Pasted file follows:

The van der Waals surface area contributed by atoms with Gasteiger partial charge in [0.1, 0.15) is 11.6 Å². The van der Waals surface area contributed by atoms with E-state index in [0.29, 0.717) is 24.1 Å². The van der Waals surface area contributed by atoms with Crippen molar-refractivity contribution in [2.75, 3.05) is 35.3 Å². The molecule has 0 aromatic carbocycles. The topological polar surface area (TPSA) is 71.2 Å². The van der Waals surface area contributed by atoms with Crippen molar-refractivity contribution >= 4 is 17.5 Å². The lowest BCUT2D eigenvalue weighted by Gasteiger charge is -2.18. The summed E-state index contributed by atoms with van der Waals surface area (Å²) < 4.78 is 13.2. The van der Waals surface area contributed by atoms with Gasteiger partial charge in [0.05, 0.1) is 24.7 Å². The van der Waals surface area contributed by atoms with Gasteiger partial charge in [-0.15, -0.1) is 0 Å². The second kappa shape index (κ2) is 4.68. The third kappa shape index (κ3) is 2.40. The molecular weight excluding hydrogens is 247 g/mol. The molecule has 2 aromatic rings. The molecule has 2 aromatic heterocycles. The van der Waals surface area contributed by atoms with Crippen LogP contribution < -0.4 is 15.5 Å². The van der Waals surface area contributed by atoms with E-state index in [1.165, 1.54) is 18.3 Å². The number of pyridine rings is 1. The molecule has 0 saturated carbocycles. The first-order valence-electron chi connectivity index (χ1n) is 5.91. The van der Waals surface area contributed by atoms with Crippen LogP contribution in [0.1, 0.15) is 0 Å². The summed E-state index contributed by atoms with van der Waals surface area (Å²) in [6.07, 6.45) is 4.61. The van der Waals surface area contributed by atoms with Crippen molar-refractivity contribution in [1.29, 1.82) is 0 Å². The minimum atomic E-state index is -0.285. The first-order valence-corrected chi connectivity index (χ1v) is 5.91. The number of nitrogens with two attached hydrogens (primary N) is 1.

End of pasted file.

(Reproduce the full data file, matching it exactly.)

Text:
The van der Waals surface area contributed by atoms with Gasteiger partial charge in [0.1, 0.15) is 11.6 Å². The van der Waals surface area contributed by atoms with E-state index in [0.29, 0.717) is 24.1 Å². The van der Waals surface area contributed by atoms with Crippen molar-refractivity contribution in [2.75, 3.05) is 35.3 Å². The molecule has 0 aromatic carbocycles. The topological polar surface area (TPSA) is 71.2 Å². The van der Waals surface area contributed by atoms with Crippen molar-refractivity contribution >= 4 is 17.5 Å². The lowest BCUT2D eigenvalue weighted by Gasteiger charge is -2.18. The summed E-state index contributed by atoms with van der Waals surface area (Å²) < 4.78 is 13.2. The van der Waals surface area contributed by atoms with Gasteiger partial charge in [0.05, 0.1) is 24.7 Å². The van der Waals surface area contributed by atoms with Gasteiger partial charge in [-0.15, -0.1) is 0 Å². The second kappa shape index (κ2) is 4.68. The third kappa shape index (κ3) is 2.40. The molecular weight excluding hydrogens is 247 g/mol. The molecule has 2 aromatic rings. The molecule has 2 aromatic heterocycles. The van der Waals surface area contributed by atoms with Crippen LogP contribution < -0.4 is 15.5 Å². The van der Waals surface area contributed by atoms with E-state index in [1.165, 1.54) is 18.3 Å². The number of pyridine rings is 1. The molecule has 0 saturated carbocycles. The first-order valence-electron chi connectivity index (χ1n) is 5.91. The van der Waals surface area contributed by atoms with Crippen LogP contribution in [0.1, 0.15) is 0 Å². The summed E-state index contributed by atoms with van der Waals surface area (Å²) in [6.07, 6.45) is 4.61. The van der Waals surface area contributed by atoms with Crippen molar-refractivity contribution in [1.29, 1.82) is 0 Å². The minimum atomic E-state index is -0.285. The first-order valence-corrected chi connectivity index (χ1v) is 5.91. The number of nitrogens with two attached hydrogens (primary N) is 1.